|Ottawa Citizen 6 November, 1935|
Vlce-Regal Train Killed Two Horses
Pendleton Farmer Had Narrow Escape Attempting to Save Animals.
PENDLETON, Ont, Nov. 5-0vide Beudreau, Pendleton farmer, narrowly escaped being struck by the. special C.P.R. train which was carrying Canada's new Governor General, Lord Tweedsmuir. and the vice-regal party to the Capital on Monday afternoon as he sought to prevent two of his valuable horses from running into the pathway of the train. His efforts to drive them off the track were unsuccessful and both horses were killed.
The horses had escaped from Mr Beudreau's farm. which is a quarter of a mile north of the C.P.R. track on the boundary between Russell and Prescott counties. The animals became frightened at the train's whistle and raced onto the tracks in front of the approaching train. The engineer slowed speed but was unable to avoid hitting the animals.
Noticing that rhe horses had escaped. Mr. Beudreau had gone in search of them and in trying to drive them off the tracks was almost struck by the train himself. The train did not stop after the accident.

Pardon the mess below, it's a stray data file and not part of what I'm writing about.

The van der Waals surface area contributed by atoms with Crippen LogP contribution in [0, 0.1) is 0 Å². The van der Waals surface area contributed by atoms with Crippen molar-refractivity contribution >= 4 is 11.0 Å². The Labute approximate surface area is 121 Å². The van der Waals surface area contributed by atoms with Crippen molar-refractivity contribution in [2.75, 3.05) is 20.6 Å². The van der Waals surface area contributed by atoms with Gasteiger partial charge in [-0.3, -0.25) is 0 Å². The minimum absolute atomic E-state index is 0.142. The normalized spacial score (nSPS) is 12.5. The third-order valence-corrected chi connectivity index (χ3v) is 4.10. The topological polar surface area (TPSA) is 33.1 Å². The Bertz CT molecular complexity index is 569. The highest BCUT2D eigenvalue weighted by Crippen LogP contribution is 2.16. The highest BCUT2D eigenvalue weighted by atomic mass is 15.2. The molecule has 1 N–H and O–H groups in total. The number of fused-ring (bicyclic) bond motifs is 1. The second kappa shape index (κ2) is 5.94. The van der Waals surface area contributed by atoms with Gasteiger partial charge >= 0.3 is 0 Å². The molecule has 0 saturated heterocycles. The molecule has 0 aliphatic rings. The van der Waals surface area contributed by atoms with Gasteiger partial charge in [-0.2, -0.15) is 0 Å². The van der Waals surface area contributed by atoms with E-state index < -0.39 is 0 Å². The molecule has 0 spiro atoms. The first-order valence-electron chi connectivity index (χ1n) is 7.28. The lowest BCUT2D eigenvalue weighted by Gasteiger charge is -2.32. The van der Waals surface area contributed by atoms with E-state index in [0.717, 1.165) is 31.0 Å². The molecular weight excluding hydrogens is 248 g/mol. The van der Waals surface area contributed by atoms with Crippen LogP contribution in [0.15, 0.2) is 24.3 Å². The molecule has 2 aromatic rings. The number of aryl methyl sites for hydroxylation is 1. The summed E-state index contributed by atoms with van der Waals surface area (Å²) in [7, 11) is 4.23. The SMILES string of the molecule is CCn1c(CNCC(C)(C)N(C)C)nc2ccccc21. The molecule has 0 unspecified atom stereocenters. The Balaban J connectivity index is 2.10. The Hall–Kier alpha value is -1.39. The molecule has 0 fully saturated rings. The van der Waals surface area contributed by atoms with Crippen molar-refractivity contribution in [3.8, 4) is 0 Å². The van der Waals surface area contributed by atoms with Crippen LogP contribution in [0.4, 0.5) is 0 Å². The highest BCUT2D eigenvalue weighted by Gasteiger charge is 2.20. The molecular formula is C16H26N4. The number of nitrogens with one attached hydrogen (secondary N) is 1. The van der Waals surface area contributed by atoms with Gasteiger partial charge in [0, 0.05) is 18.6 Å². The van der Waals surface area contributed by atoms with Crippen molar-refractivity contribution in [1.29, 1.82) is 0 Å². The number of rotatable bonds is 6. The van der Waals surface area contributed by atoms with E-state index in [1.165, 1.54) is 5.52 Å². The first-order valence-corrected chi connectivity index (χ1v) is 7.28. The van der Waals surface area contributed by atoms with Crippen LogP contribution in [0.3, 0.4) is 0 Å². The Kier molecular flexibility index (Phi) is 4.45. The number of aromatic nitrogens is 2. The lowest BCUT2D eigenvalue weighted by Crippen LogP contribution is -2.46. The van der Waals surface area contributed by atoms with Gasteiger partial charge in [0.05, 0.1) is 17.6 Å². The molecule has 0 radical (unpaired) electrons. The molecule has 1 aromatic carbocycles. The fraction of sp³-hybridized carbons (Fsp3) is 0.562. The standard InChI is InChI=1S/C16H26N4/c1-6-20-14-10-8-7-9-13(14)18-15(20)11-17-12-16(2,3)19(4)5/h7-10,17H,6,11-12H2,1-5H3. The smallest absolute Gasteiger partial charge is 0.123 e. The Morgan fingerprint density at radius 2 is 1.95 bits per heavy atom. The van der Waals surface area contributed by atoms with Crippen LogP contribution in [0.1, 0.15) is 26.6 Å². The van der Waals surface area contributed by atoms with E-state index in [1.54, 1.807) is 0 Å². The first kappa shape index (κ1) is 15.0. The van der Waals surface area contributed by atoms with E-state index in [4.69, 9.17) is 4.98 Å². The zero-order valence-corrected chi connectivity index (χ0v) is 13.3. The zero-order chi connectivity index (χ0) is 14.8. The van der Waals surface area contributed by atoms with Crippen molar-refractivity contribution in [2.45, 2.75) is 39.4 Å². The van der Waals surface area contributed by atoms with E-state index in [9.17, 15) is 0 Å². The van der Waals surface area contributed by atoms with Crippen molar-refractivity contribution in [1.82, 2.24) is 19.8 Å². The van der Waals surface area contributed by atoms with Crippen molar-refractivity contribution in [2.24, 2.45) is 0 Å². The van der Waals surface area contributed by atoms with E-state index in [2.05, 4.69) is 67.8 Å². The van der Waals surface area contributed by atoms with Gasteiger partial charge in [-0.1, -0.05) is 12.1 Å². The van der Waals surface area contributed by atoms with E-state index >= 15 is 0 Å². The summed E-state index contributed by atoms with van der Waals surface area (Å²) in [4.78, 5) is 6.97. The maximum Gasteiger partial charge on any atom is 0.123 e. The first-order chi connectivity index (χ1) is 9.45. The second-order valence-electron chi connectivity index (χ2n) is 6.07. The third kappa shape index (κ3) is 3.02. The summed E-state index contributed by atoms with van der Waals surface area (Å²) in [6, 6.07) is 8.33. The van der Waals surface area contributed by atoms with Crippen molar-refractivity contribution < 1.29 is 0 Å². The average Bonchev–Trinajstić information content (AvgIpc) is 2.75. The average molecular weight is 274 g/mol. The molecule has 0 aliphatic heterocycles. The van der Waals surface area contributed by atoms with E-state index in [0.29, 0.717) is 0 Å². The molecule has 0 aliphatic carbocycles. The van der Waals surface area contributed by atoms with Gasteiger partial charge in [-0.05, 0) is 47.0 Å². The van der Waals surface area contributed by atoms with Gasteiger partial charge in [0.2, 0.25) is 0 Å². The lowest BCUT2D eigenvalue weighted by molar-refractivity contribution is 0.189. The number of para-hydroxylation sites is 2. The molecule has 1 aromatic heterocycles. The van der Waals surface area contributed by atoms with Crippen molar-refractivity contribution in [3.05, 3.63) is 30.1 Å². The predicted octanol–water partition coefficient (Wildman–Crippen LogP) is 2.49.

The horses were valued at $300. It was the second team of horse in the district to be killed within a week.
Ottawa Citizen 7 November 1935
Vice-Regal regret sent to Pendleton man losing horses
Lord Tweedsmuir directs letter to farmer whose animals were killed by Vice-Regal train.
Evidence of the kindly thoughtfulness of his Excellency Lord Tweedsmuir, Canada's new Governor-General was given this morning when his Excellency directed a note of deep regret be dispatched to Ovide Boudreau, Pendleton farmer, whose two valuable horses were unavoidably struck and killed by the Vice-Regal special train when nearing the Capital Monday afternoon.
His excellency's first intimation of the unfortunate accident came when he read an item in the Morning Citizen today and at once he instructed his private secretary, Arthur S. Redfern, to write to Mr Boudreaux voicing his regret.
Mr. Boudreaux's horses had escaped from his farm, one-quarter of a mile north of the C.P.R. track near Pendleton, on the boundary between Russell and Prescott counties, and strayed onto the railway right-of-way. Mr. Boudreaux, trying to drive the horses, frightened by the train whistle, to safety, was almost struck himself by the train. The engineer slowed the vice-regal train but was unable to avoid striking the two horses.